The Kayak Fishing Motor Trend | Kayak Angler Magazine | Rapid Media
Skills
Craig Dye holding a largemouth bass in a Wilderness Systems Kayak with a motor. Photo by Michael Ernst

First came paddles, then came pedals. Now anglers are increasingly choosing electric motors to power their kayaks. No one argues these systems aren't great for people who can’t or don’t want to paddle, but suggest motorized kayaks should be allowed in kayak fishing tournaments and you’ll likely start a fist fight.

Despite the contentious debate online, a slew of events are permitting able-bodied kayakers with electric motors to compete against human-powered vessels.

Since the first motorized kayaks hit the water, tournament pros have used them to pre-fish before tournament day. Savvy competitors arrive to the tournament location days before the event, use a motorized kayak to search out the best waters and then return on the big day in a human-powered boat. The tactic had its critics, and some events even banned motorized pre-fishing outright. Most anglers seem to agree that using motors is not in the spirit of kayak fishing, and it gives the motorized boats an unfair advantage.

So, it took many people by surprise when big tournaments started to permit motors on game day. One of the first adopters was Kayak Bass Fishing (KBF), America's biggest tournament series. KBF president Chad Hoover, who has a long history with motorized kayaks, only hesitated a little to propel his tournament series into the future.

For Hoover, allowing motors into KBF tournaments is an inevitable step in the sport’s progression. “At first I buckled to public pressure and didn’t allow motors,” he admits. As more manufactures offered motorized options, more anglers started using them; Hoover made the bold move to allow motors in 2012.

Instead of only allowing motors for physically challenged anglers, Hoover decided to open the field to any angler who wants to use an electric motor. “You can’t nit-pick who can and can’t use a motor,” he says. “If an angler wins with a motor everyone will poo-poo him.” Since anyone can use a motor, no one can complain when a motorized kayak wins. “That passes the definition of fair,” Hoover adds. Hoover points out the electric motor manufacturer Torqeedo came on as a sponsor in 2017 after he had allowed motors in tournaments. "They didn't affect my decision," he stresses.

While some tournaments across the country have followed suit, many other events aren’t onboard. Drew Gregory, an accomplished tournament angler and director of River Bassin' Tournament Trail, is still on the fence.

As a competitor, Gregory admits he would use a motor in events where it is allowed. However, River Bassin’ prohibits motors in its events. “Most people wouldn’t choose a motor anyway due to the rocky, shallow nature of many rivers, plus the extra weight it adds makes many steep, tough access points hard to get to,” he explains.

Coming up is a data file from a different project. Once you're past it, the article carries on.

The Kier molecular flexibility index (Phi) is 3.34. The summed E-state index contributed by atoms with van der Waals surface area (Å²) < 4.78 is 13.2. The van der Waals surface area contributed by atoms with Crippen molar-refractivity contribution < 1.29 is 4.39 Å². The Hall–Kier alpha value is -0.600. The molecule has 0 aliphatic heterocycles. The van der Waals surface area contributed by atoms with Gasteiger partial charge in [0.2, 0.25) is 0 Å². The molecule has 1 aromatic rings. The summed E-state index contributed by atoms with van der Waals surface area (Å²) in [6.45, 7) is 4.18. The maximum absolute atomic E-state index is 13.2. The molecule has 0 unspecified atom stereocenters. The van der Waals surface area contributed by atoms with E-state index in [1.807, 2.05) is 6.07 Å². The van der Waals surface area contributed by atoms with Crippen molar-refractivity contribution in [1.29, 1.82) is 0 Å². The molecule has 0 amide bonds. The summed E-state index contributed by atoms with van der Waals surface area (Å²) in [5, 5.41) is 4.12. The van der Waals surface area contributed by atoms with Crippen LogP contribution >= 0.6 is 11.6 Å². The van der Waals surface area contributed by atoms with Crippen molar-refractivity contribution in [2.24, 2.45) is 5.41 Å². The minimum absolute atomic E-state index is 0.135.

Captain Pat Horrigan, long-time director of Kayak Fishing Classics tournament series, prohibits motors in all events.

“We tried allowing motors in one event,” he remembers, “but people complained so much that I discontinued it.”

Public perception has it that a motorized kayak can move faster, allowing the angler to cover more ground and catch more fish, but Horrigan doesn’t agree.

“I’ve seen anglers go from paddling to pedaling and their numbers drop in the tournament," he says.” Jumping around from spot to spot looking for fish reduces the time the angler has his lure in the water. “If you slow down, you will catch more,” he explains. Still, he doesn’t fight the perception that motors are unfair.

Despite their decision in their own tournaments, these two directors don’t criticize events that allow motors. “People choose what tournaments to fish, if they don’t like the rules they won’t fish the tournament," Gregory says. It comes down to economics, in the end consumers control the market.

So far, motors don’t seem to have a great effect on who wins. "When an angler with a motor wins three or four tournaments we'll see what people say," Gregory points out. If motors prove to be an unfair advantage, he expects events will have to add a motorized division that could reduce the prize payout.

Hoover says the KBF hasn’t seen motors boost anyone’s winnings. “We have seen a class of angler who are so good that motors won’t affect their chances to win,” he says. He insists that a motor won't offer a long-term advantage. "It won't allow a mediocre angler to consistently beat the elite guys," he says, adding "but it might give an elite guy an advantage over other elite guys.

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